When a person has Hammer toes
, the end of their toe bends downward and the middle
joint curls up. Eventually, the toe gets stuck in a stiff, claw-like position. When the inside of your shoe rubs against a hammer toe, corns, blisters or calluses may form on top of the toe or on the
bottom of your foot. This can make walking painful. You may also have pain in the joint where your big toe joins your foot. Hammer toe usually affects a person?s second toe (the toe next to the big
toe), but it can affect other toes too.
Risk factors for hammertoe include heredity, a second toe that is longer than the first (Morton foot), high arches or flat feet, injury in which the toe was jammed, rheumatoid arthritis, and, in
diabetics, abnormal foot mechanics resulting from muscle and nerve damage. Hammertoe may be precipitated by advancing age, weakness of small muscles in the foot (foot intrinsic muscles), and the
wearing of shoes that crowd the toes (too tight, too short, or with heels that are too high). The condition is more common in females than in males.
The most obvious symptom of hammertoe is the bent, hammer-like or claw-like appearance of one or more of your toes. Typically, the proximal joint of a toe will be bending upward and the distal joint
will be bending downward. In some cases, both joints may bend downward, causing the toes to curl under the foot. In the variation of mallet toe, only the distal joint bends downward. Other symptoms
may include Pain and stiffness during movement of the toe, Painful corns on the tops of the toe or toes from rubbing against the top of the shoe's toe box, Painful calluses on the bottoms of the toe
or toes, Pain on the bottom of the ball of the foot, Redness and swelling at the joints. If you have any of these symptoms, especially the hammer shape, pain or stiffness in a toe or toes, you should
consider consulting your physician. Even if you're not significantly bothered by some of these symptoms, the severity of a hammertoe can become worse over time and should be treated as soon as
possible. Up to a point hammertoes can be treated without surgery and should be taken care of before they pass that point. After that, surgery may be the only solution.
Most health care professionals can diagnose hammertoe simply by examining your toes and feet. X-rays of the feet are not needed to diagnose hammertoe, but they may be useful to look for signs of some
types of arthritis (such as rheumatoid arthritis) or other disorders that can cause hammertoe. If the deformed toe is very painful, your doctor may recommend that you have a fluid sample withdrawn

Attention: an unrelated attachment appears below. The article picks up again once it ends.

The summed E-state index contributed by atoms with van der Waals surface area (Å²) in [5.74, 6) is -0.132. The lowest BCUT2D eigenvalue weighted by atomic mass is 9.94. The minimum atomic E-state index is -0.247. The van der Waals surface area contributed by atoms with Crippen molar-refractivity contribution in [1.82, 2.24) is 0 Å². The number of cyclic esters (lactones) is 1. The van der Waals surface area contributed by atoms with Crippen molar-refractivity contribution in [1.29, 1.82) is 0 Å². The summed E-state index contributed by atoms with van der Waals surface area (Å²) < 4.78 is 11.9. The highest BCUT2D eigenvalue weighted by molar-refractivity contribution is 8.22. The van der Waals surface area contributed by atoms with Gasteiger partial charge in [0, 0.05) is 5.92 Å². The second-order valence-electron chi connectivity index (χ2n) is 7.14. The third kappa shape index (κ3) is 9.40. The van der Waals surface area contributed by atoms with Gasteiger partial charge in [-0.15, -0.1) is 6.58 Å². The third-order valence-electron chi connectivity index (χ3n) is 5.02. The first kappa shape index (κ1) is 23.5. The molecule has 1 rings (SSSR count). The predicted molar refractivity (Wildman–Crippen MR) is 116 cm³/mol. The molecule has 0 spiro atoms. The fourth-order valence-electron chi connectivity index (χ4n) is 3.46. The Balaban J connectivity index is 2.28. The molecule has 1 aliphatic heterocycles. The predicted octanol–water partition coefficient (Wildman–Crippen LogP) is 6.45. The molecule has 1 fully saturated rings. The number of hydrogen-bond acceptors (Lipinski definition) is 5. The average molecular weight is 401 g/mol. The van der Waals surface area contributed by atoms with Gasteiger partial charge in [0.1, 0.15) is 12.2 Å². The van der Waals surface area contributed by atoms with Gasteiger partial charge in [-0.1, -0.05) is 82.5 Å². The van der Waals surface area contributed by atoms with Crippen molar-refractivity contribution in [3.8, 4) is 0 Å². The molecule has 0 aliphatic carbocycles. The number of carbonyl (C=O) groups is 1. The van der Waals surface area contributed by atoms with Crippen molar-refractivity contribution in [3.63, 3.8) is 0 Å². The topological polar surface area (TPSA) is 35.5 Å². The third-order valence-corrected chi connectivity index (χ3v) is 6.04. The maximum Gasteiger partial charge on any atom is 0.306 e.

from the joint with a needle so the fluid can be Hammer toe
checked for signs of infection or gout (arthritis from crystal
Non Surgical Treatment
Hammertoes that are not painful (asymptomatic) and still flexible may not require treatment. In mild cases, open-toed, low-heeled, or wider shoes and foam or moleskin pads can provide symptomatic
relief by reducing pressure. Taping (strapping) the affected toe can help to reduce deformity and pain. Physical therapy to instruct patients in exercises that passively stretch tight structures and
strengthen weak foot intrinsic muscles is also helpful with mild cases. Periodic trimming (debridement) of corns (clavi, helomata) by a podiatrist can provide temporary relief. Corticosteroid
injections are often very effective in reducing pain.
Surgically correcting a hammertoe is very technical and difficult, and requires a surgeon with superior capabilities and experience. The operation can be done at our office or the hospital with local
anesthetic. After making a small incision, the deformity is reduced and the tendons are realigned at the joint. You will be able to go home the same day with a special shoe! If you are sick and tired
of not fitting your shoes, you can no longer get relief from pads, orthopedic shoes or pedicures, and have corns that are ugly, sensitive and painful, then you certainly may be a good surgical
candidate. In order to have this surgery, you can not have poor circulation and and must have a clean bill of health.
wear sensible shoes. Here are some tips. Most people have one foot that's bigger than the other. Fit your shoes to the bigger foot. Buy your shoes at the end of the day as your feet tend to swell a
bit and you will get a better sense of fit. When you buy your shoes, wear the sock that you will be using when wearing that shoe - wear a sports sock when buyingtrainers, for example. As you get
older, your feet get bigger. Get your feet measured every time you buy shoes. Don't go by shoe sizes. Shoe sizes vary among manufacturers; a shoe is the right size only when it fits comfortably. The
ball of your foot should fit into the widest part of the shoe. A shoe should be sturdy so that it only bends in the ball of the foot, exactly where your big toes bend. Any shoe that can be bent
anywhere along the sole or twisted side to side is generally too flimsy. There should be at least 1.5 cm between the tip of your longest toe and the front of the shoe. Never buy shoes that feel tight
and expect them to stretch with wearing. If you have prominent areas on your feet such as hammer toes and bunions, avoid shoes with a lot of stitching or multiple pieces of fabric, as these stitched
areas tend not to stretch to accommodate various toe deformities. Your shoes shouldn't ride up and down on your heel as you walk. The higher the heel, the less safe the shoe. Check children's shoes